It would be difficult to imagine Brian Polian teaching history.
A classroom would seem a little claustrophobic for the energetic Texas A&M special teams/tight ends coach.
"Everybody is wired their own way and that is how I'm wired, up tempo and loud," Polian said. "When you coach special teams the coach has to bring the energy to the period."
Energy isn't all the 16-year veteran, who recently coached at Notre Dame and Stanford, brings to the Aggie practices and meeting rooms.
"He's a real fiery guy and he's funny also, brings a lot of jokes into meetings," said safety Steven Terrell, who is on both kick coverage units. "Scheme-wise, I really like what he's brought to the team."
Polian's style is somewhat of a dichotomy. He's going a mile a minute while trying to keep the players calm.
"I try to mess with them and that goes back to my background as a teacher," Polian said. "If I wasn't coaching ball I'd be teaching history somewhere and all the teachers I really enjoyed, and in my athletic career the coaches, were guys that engaged you, kept you interested and kept it light. I think when you can keep it light and they can laugh a little bit, I think that sometimes helps in the learning process. I just think it helps the atmosphere a little bit if they know it's not going to be all drudgery."
The demeanor for A&M's special teams couldn't have been much higher in the first few weeks of the season, with Dustin Harris breaking A&M and SEC punt return records, Ryan Epperson averaging nearly 50 yards a punt and Taylor Bertolet consistently finding the end zone on kickoffs.
With Bertolet -- who has been kicking with an ankle injury -- missing two mid-range field goals and an extra point in the last two games, and Harris not finding any room to roam lately and muffing a return near the Aggie goal line, some of the shine as disappeared.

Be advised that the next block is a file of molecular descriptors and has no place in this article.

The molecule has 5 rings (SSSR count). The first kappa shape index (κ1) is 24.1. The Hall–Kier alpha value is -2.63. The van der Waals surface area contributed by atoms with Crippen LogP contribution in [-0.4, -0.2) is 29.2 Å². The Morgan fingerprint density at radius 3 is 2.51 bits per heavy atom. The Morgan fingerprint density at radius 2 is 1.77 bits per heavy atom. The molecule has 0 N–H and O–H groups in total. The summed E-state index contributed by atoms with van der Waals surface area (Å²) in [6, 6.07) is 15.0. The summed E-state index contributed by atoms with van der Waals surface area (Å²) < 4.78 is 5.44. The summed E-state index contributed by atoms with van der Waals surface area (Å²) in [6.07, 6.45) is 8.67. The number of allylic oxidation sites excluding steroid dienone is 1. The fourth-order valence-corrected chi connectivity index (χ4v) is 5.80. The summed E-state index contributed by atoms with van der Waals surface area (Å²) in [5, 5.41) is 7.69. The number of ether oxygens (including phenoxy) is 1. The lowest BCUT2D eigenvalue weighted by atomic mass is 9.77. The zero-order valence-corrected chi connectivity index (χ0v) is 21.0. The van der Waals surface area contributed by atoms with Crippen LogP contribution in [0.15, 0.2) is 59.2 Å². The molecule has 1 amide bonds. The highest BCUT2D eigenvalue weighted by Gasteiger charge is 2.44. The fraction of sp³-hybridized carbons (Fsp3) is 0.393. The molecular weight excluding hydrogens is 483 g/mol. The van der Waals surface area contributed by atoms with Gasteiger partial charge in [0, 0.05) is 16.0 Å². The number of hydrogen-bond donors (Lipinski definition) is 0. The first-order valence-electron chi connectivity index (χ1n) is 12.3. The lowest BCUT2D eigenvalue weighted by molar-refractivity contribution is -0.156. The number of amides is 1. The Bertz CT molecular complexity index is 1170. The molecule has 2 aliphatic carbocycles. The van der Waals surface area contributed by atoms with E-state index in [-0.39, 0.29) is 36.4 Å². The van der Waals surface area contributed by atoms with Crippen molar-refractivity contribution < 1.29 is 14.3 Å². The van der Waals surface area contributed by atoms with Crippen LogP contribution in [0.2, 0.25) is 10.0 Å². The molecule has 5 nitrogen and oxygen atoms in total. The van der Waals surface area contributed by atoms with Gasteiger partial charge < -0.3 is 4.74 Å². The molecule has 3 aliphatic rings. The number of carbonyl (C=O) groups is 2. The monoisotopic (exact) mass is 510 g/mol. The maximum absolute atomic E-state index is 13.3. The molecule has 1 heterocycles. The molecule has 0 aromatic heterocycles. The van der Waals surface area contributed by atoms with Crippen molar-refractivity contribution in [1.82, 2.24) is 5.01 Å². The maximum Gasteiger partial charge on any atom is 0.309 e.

"The perception doesn't bother us one way or the other," Polian said. "The bottom line is we need to make our kicks, and that has to improve and I believe it will. It's never going to be perfect and whatever the issue is we try to get it corrected as soon as possible. We have to not do anything that causes us to lose a football game. We have to cover kicks first and foremost."
The last part of Polian's statement has been made easier by Epperson -- who is eighth in the nation in punting at 46.1 yards an attempt and first in net punting at 45.5 -- and Bertolet, who has booted 27 of his 40 kickoffs for touchbacks.
Epperson's numbers are particularly impressive considering he was fighting for his job nearly until the day of the first game.
"Ryan was in a heated competition [with Drew Kaser] in training camp, to the point that we had to extend it four or five days longer than we wanted to originally," Polian said. "He has kept a cool head, calm demeanor, which is exactly what we need from those guys. Being a specialist is like being a closer in baseball: Every once in a while, one is going to go bad and you have to come back the next kick with a clear head."
Bertolet shook off what at the time appeared to be a big miss against Arkansas and made his next three kicks.